Three ingredients for IR success: Peer analysis, investor targeting, board communication

In today’s capital markets, all IROs need to decipher a volatile, opaque, and unpredictable market. With ETFs and passive investing on the rise, and declining sell-side coverage for many small and mid-cap programs, ever more demands are piling up on the IRO’s already overflowing plate. This brave new world means that driving strategic value and optimizing processes has never been more vital for an impactful program. 

The reality is that across market caps, industries and geographies, every company brings unique priorities to the table. The secret is being able to continuously adapt to the changing environment and apply IR best practices. To gain some insight, I recently spoke with Q4’s new dedicated team of IR professionals, Investor Relations Managers: Peter Bonetta, Christopher Deans, and Sara Pearson. Here are three critical ingredients for an IRO’s success in this increasingly complex landscape. 


1. Peer analysis and competitive intelligence

According to Sara Pearson: “For an IRO, navigating the rapidly changing investment community is no different than the competitive landscape of any market.” Sara says that “understanding how your peers are positioning themselves on key issues will allow you to differentiate yourself in a crowded space.” 

With this in mind, it’s becoming increasingly important to analyze your peer earnings Q&A. According to Peter Bonetta, “a key best practice is aggregating live updates on all the questions asked on peer earnings calls and sorting them by theme and relevancy.” This helps “quickly identify the hot topics on the Street to ensure senior management is prepared to speak to these issues on your upcoming earnings call.” 

He adds that “in an age of seemingly infinite sources of data, staying current on your industry’s relevant topics can be a daunting yet necessary task.” Peter recommends scanning for keywords in peer transcripts, quarterly and annual reports, analyst research, press releases and investor presentations, to determine their stance on relevant topics.

2. Investor targeting and shareholder identification

Sara observes that “one of the biggest impacts on the IRO’s role has been the increasing complexity of the investment community.” She explains: “As the market evolves, IROs have a growing responsibility to understand the unique needs of the various participants.”

Peter advises IROs to “begin investor targeting with a clearly defined goal.” He explains: “This could be as simple as honing in on a specific metro area, a global theme or trend,  targeting firms with a specific investment style, or compiling a list of tier two and tier three targets (based on purchasing power) across geographic areas.”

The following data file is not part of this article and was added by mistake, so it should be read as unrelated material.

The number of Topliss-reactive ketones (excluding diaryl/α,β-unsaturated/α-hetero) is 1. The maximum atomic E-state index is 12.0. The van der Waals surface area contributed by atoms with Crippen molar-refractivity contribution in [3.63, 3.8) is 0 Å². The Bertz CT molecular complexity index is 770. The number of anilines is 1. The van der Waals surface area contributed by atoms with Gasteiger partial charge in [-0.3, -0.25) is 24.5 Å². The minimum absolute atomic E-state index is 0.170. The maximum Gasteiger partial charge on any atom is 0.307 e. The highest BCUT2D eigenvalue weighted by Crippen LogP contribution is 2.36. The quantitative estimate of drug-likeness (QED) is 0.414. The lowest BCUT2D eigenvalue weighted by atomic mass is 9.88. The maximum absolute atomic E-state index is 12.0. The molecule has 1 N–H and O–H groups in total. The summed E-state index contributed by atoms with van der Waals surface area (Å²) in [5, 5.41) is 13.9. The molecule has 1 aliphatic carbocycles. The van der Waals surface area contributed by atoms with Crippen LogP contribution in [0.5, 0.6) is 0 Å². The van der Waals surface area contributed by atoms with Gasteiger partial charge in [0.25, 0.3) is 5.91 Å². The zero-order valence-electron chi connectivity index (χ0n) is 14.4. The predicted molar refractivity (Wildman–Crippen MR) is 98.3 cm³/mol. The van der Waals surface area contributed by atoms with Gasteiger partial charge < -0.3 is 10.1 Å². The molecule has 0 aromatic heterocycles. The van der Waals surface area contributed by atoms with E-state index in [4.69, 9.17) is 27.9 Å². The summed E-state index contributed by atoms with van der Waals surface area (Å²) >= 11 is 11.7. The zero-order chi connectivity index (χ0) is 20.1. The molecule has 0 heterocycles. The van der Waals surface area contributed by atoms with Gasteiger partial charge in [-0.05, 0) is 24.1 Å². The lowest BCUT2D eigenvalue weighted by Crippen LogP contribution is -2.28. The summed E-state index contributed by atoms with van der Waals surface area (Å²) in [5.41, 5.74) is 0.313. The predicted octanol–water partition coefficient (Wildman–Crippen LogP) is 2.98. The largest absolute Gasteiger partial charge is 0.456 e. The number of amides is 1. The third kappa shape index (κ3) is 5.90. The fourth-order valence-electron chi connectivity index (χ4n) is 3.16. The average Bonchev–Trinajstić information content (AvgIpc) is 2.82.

He says that “it’s also critical to build a repository of qualitative commentary on investor meetings from NDRs and conferences.” Logging engagement notes into a CRM platform is also integral to helping you nurture a lead from a prospect to a shareholder — especially when it takes multiple meetings to close the deal. Plus, there’s the added benefit of being able to report on the efficacy of your meetings, as well as ensure that you’re tailoring your conversations and spending everybody’s time most wisely. 

3. Board communication

According to Chris Deans, alongside the increasing complexity of the capital markets, “senior management heavily relies on the IR team to provide insights and tracking on engaging both shareholders and prospects.” This means that “understanding and communicating the changes in the investor landscape, both investor base and style, will be a progressively critical aspect of the IRO’s role,” he continues. 

Chris points to the importance of quarterly board development and supplemental IR reporting. “Recently, I assisted a client with a revamp of slides that they were preparing quarterly for their management and board,” he describes. In his experience, the most successful Board materials tell a concise story of what took place during the quarter, current perceptions, relative performance, valuation, and measurement to annual IR goals. Chris recommends including:

  • Key strategic events within the competitive landscape
  • Composition of top shareholders and how that has changed (shares owned, buyers/sellers, style and geographical composition)
  • Sell-side estimates, price targets and ratings
  • Performance versus peers and related indices
  • Quarterly engagement and future engagements planned

“Keep in mind that the executive and board teams are also stretched with limited time and multiple responsibilities. When it comes to telling your story each quarter, make it simple and concise, and get to the point,” advises Chris.

While adapting to change is a common theme in the IR world, one thing remains essential: developing an effective two-way communication channel between management and a company’s stakeholders. Chris concludes, “I’ve learned from both the struggles and successes of my clients.” It’s all about “driving strategic value and optimizing processes to run an impactful IR program.”

If you’re interested in learning more about IR best practices, download The Ultimate Guide to Targeting

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